The 643-mile stretch of Interstate 25 between Las Cruces, New Mexico, and Denver skips across time and terrain like few other American trails.
The highway passes through settlements that date back to before Columbus and through brand-new housing tracts with Subarus in the driveway. It cuts through lush valleys and staked plains, metropolises and ghost towns, tree-blanketed mountains and punishing deserts. Through majority-Mexican villages, and suburbs whiter than the Rocky Mountain snowpack.
Travelers have trekked this passage for centuries, always with care. Conquistadors named the area around the southernmost section the Jornada del Muerto — Journey of the Dead Man — because of how unforgiving it was. To this day, drivers try to rush over the Ratón Pass (elevation 7,834 feet) that separates New Mexico and Colorado before sunset, lest they get caught in bad weather. And that weather: It can switch from sleet to fog to dust storm to snow to rain, all in the space of a couple of miles.
It’s not a route for the faint of heart. But I did it. And my fuel was the one thing that unites the disparate communities along the way — chile.
Chile peppers are the Southwest’s most famous gastronomic expression: grown and packed and used for decoration, grilled and dried and frozen, and eaten all year in the region. On I-25, however, “chile” is as varied as the land and people. It’s the pepper, for sure, but also a salsa that can be as thick as gravy or as thin as water, mellow or scorching. “Chile” also appears as a cheeseburger, a snack, a meat rub. A full meal or an appetizer. A bowl or a plate. A soup or chicken-fried steak or burrito drowned (“smothered” in local parlance) in it. Red or green chile or both, a style called “Christmas.” Dessert. Heritage. Life.
Over three days, I saw and tasted how restaurants along the Chile Highway approach their spicy muse. The dishes here rarely venture far from what’s now I-25 because their essence is tied to the chiles grown along the route. No other peppers in the world will do, so home cooks and chefs and packing companies roast freshly harvested green ones every fall to use immediately (and freeze leftovers for the future), or dry the red ones to make powders, flakes, or ristras (vertical bouquets of dried peppers). Either way, a guaranteed, year-round supply is always near.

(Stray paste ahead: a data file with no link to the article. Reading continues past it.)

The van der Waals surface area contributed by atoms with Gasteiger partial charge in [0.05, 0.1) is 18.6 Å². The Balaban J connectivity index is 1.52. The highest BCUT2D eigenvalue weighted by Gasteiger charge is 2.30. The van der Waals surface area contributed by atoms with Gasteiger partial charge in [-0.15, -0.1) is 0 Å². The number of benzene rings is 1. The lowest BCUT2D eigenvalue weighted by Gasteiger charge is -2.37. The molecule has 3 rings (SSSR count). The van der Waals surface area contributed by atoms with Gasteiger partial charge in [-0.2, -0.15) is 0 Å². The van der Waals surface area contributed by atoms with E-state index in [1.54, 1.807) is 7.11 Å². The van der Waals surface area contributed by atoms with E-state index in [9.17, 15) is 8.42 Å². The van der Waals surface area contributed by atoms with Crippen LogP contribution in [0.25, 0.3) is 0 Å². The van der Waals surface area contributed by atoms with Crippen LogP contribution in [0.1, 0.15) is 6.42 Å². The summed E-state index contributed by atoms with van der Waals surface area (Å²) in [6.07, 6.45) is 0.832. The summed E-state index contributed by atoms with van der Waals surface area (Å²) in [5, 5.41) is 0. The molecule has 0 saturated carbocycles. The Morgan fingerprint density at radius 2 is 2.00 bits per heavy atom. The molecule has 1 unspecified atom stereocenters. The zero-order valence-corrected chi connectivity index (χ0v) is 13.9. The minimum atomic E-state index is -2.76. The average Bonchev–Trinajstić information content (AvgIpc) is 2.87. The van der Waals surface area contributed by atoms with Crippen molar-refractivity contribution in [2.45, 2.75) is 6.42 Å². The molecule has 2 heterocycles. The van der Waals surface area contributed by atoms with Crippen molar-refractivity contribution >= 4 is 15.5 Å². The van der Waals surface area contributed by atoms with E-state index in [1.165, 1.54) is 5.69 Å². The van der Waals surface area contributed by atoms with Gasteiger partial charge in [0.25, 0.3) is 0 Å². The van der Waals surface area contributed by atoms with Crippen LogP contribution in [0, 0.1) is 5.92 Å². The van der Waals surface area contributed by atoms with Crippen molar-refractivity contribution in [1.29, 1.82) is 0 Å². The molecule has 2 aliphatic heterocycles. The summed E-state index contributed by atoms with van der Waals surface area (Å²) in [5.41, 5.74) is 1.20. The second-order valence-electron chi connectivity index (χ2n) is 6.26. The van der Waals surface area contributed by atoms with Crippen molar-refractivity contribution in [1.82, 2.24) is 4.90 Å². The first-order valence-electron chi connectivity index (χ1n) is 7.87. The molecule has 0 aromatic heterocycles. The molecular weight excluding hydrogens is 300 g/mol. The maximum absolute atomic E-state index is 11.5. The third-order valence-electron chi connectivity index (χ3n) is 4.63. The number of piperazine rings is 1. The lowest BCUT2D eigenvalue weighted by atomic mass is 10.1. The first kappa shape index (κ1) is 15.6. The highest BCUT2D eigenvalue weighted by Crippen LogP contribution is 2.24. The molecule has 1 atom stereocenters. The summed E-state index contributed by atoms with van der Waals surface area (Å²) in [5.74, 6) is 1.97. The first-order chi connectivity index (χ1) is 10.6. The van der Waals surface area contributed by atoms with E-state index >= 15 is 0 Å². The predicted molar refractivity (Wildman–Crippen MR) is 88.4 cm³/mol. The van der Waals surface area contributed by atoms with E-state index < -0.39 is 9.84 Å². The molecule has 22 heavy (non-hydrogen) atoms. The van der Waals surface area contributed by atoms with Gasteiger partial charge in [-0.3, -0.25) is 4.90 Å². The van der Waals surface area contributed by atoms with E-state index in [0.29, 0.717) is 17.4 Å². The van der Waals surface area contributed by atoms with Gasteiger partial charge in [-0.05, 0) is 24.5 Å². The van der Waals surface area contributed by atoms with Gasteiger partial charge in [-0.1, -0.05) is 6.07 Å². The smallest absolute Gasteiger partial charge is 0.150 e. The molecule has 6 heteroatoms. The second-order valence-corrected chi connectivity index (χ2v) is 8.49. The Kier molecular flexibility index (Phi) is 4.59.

From this shared ingredient bubbles up a dazzlingly diverse food scene that stretches way beyond Santa Fe and Hatch, the two stops on the Chile Highway that food media focus on at the expense of the rest. Great grub at American Indian-run gas stations. Burger empires. Hyper-regionalism — Cruces-Mex, Den-Mex, Pueblo-Mex, and so much more. (Read Eater’s Definitive Guide to Santa Fe Green Chile.)
I ended up eating “chile” 38 different ways — and I could’ve done more. But caution to the curious: Take the trip in doses, not in one fell swoop like me. Like Icarus, I flew — or rather, ate — too close to the heat. At times, I felt like the trip might actually turn me into a living Human Torch. But like the Phoenix, I rose from the proverbial ashes, spitting nothing but fire.
And the ordeal was worth it.
To outsiders, the food of the Southwest is synonymous with Mexican, mostly because the cuisines share the same foundation: tortillas, combo plates, an emphasis on meats, and especially chiles. But over the past 400 years, residents have fused the traditions of the region’s three main ethnic groups — Mexican, white, and American Indian — to create a gastronomy that belongs to all three yet stands on its own.
These foodways found their most lasting expression in New Mexico, where the state’s Hispanics (known as Hispanos, because many trace their ancestry to conquistadors) settled the northern part of the Land of Enchantment in the 1600s, remaining in relative isolation until the federal government began to pave roads connecting Albuquerque and Santa Fe to the greater U.S. after World War II. Removed from constant replenishment from Mexican migration like, say, Cal-Mex and Tex-Mex, much of New Mexican food remained largely frozen in time.
Or so I thought.
Before my expedition, I vowed not to commit the sin of so many before me: to think of New Mexico as a place where time ran slower than in the rest of the country, and the culture was fossilized, and therefore ripe for exotification.
“It is the Great American Mystery — the National Rip Van Winkle — the United States which is not United States,” wrote Charles Fletcher Lummis in his 1893 book Land of Poco Tiempo. “Why hurry with the hurrying world? The ‘Pretty Soon’ of New Spain is better than the ‘Now! Now’ of the haggard States.”
Even when Southwestern cuisine had its national heyday in the 1980s — when chefs like John Rivera Sedlar and Mark Miller garnered attention for fusing local ingredients with French techniques — reporters and critics depicted the movement’s acolytes as necromancers resurrecting dormant, overlooked riches long forgotten by the locals.